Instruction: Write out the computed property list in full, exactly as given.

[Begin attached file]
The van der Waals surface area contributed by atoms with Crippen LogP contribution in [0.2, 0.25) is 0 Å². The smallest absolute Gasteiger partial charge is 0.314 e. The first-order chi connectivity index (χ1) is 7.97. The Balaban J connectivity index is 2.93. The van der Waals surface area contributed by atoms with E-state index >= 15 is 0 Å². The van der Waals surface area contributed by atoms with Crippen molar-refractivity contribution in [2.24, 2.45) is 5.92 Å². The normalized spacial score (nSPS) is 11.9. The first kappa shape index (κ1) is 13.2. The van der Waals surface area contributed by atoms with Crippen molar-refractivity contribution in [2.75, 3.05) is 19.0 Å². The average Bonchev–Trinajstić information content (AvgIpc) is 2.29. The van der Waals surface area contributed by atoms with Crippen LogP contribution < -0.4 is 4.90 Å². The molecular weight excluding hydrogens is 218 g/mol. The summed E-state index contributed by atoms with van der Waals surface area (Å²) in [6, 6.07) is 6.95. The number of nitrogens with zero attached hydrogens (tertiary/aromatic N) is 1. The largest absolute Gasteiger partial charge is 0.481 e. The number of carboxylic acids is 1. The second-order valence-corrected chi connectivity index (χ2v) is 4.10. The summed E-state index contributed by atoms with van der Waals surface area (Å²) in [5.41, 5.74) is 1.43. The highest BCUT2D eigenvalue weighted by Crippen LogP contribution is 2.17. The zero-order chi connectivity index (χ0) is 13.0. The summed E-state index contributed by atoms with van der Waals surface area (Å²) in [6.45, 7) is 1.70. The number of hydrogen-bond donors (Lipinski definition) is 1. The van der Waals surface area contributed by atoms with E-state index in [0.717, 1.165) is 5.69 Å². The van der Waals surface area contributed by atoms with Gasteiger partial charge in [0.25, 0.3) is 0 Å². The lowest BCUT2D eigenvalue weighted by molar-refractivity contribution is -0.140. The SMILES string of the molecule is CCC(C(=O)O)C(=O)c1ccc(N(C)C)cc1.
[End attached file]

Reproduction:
The van der Waals surface area contributed by atoms with Crippen LogP contribution in [0.2, 0.25) is 0 Å². The smallest absolute Gasteiger partial charge is 0.314 e. The first-order chi connectivity index (χ1) is 7.97. The Balaban J connectivity index is 2.93. The van der Waals surface area contributed by atoms with E-state index >= 15 is 0 Å². The van der Waals surface area contributed by atoms with Crippen molar-refractivity contribution in [2.24, 2.45) is 5.92 Å². The normalized spacial score (nSPS) is 11.9. The first kappa shape index (κ1) is 13.2. The van der Waals surface area contributed by atoms with Crippen molar-refractivity contribution in [2.75, 3.05) is 19.0 Å². The average Bonchev–Trinajstić information content (AvgIpc) is 2.29. The van der Waals surface area contributed by atoms with Crippen LogP contribution < -0.4 is 4.90 Å². The molecular weight excluding hydrogens is 218 g/mol. The summed E-state index contributed by atoms with van der Waals surface area (Å²) in [6, 6.07) is 6.95. The number of nitrogens with zero attached hydrogens (tertiary/aromatic N) is 1. The largest absolute Gasteiger partial charge is 0.481 e. The number of carboxylic acids is 1. The second-order valence-corrected chi connectivity index (χ2v) is 4.10. The summed E-state index contributed by atoms with van der Waals surface area (Å²) in [5.41, 5.74) is 1.43. The highest BCUT2D eigenvalue weighted by Crippen LogP contribution is 2.17. The zero-order chi connectivity index (χ0) is 13.0. The summed E-state index contributed by atoms with van der Waals surface area (Å²) in [6.45, 7) is 1.70. The number of hydrogen-bond donors (Lipinski definition) is 1. The van der Waals surface area contributed by atoms with E-state index in [0.717, 1.165) is 5.69 Å². The van der Waals surface area contributed by atoms with Gasteiger partial charge in [0.25, 0.3) is 0 Å². The lowest BCUT2D eigenvalue weighted by molar-refractivity contribution is -0.140. The SMILES string of the molecule is CCC(C(=O)O)C(=O)c1ccc(N(C)C)cc1.